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Primed and Ready for A New Whole Foods Experience?

September 11, 2017

 

Prepare for your pockets to get a whole lot deeper– Last week Amazon cut the “whole paycheck” prices of Whole Foods 43 percent, and this is just the beginning of countless more changes to come. Following Amazon’s $13.4 billion dollar acquisition last June, plenty of talk has circulated about what lies ahead for the future of Whole Foods. From speculations of drone-delivered groceries to a clerk-less checkout system, no one is entirely certain what will amount from this deal. Regardless of what happens, it is safe to say that the marriage between Amazon and Whole Foods will have a lasting impact on the food system.

Amazon has already had a huge effect on the way that we shop: think Amazon Prime. The level of convenience offered through this platform allows customers to buy everything from the comfort of their own home, and have it delivered to their doorstep within the timespan of two days. With the help of Whole Foods, Amazon is hoping to provide that same level of convenience, but with high-end groceries. The company has tried to incorporate food into their repertoire before, but it has been a tough and slow-moving process. The main hurdle is that produce bruises easily and meat spoils, meaning that the time-margin for delivering groceries is not only tight but also expensive. That is where Whole Foods comes in.

 

While Amazon has built an empire in the ecommerce world, their physical presence is rather​​ small in comparison. With their current grocery programs, AmazonFresh and Prime Pantry, there’s just a little over 3 million square feet of dedicated warehouse space. By merging with Whole Foods, that number will increase to 4 million. While this addition isn’t huge, it’s not just about the total amount of space, but the frequency of locations. In order to distribute perishable groceries, it’s important to have many sites to source food from before it goes bad. Whole Foods has over 450 locations throughout the country, and they happen to be in high income zip codes. This means that by merging with Whole Foods, Amazon is acquiring not only an established grocery franchise, but also a guaranteed customer base and a vast distribution network.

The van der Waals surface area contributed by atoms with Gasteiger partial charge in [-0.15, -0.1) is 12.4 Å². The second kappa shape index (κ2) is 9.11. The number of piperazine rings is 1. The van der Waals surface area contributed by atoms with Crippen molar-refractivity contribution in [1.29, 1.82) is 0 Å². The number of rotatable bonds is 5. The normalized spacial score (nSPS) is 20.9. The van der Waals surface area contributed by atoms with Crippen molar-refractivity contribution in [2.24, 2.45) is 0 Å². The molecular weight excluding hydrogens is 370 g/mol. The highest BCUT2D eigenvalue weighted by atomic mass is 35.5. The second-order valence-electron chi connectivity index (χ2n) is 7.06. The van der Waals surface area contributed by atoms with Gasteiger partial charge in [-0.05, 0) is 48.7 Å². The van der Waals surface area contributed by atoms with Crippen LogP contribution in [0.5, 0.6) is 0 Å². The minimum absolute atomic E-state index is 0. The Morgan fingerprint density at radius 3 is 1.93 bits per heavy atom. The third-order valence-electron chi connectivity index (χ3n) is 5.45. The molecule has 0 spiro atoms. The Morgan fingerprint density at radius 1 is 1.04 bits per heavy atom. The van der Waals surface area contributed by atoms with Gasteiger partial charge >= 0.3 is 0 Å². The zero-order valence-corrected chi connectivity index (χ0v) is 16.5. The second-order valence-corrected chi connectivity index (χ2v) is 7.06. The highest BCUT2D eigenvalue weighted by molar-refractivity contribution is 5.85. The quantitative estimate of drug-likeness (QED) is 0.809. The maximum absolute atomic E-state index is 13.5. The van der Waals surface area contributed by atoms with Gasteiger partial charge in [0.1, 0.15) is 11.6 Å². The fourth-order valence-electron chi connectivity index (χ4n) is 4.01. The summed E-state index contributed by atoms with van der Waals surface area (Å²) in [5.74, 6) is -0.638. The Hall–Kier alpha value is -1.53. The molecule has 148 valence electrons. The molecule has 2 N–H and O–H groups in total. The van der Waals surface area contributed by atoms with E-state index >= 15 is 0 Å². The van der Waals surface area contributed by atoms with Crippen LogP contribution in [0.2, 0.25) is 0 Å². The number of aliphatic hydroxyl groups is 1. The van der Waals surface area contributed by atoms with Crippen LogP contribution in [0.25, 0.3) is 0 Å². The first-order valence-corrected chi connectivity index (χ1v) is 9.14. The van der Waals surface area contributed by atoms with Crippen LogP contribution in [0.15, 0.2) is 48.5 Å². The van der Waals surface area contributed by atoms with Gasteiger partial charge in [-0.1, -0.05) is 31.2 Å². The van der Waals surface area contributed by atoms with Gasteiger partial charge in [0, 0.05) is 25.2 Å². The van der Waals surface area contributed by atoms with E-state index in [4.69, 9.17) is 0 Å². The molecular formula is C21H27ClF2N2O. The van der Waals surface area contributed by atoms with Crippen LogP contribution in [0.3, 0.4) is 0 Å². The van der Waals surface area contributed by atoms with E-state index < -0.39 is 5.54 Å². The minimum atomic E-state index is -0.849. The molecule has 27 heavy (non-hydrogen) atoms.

Whole Foods also benefits from this deal. Their stock has been falling for several years now, with their “whole paycheck” prices making it difficult to compete with other supermarket chains. With Amazon’s price-reduction prowess, certain grocery items will be made more affordable. They will be able to provide a way for the middle customer to buy Whole Foods quality produce at a Safeway price, and competitors are already positioning their reactions. Amazon is raising the standards of grocery shopping, and forcing other supermarket chains to follow suit. In order to compete with Amazon’s advanced technology and Whole Food’s standards of food, rival grocery stores need to rethink their traditional business model and join the future of ecommerce.

 

Now that Amazon has acquired Whole Foods, grocery shopping as we know it will likely be a thing of the past. What does this mean for smaller retailers and food producers? There is the possibility that artisan suppliers could be thrown at the wayside if they don’t comply with Amazon’s expectations and pricing model. The incredibly competitive and complicated process of securing placement on Whole Foods shelves could also get a whole lot more difficult. On the opposite end, shoppers with a concern for local businesses could turn up the volume on their dedication to small, neighborhood grocers. It could also be an opportunity to raise the standards of food, making healthy and organic produce more of a norm across America.

 

With two influential companies joining forces, it’s hard to tell exactly how this deal will influence the food system. It is clear, however, that Amazon and Whole Foods have a huge competitive advantage over other grocery stores. With sweeping changes in store and new technological advancements to come, this union is impactful not only for what it represents now, but for how it will change the entire system of food in the future. Who knows– years from now we could all be talking about the time when we actually shopped at grocery stores.

 

 

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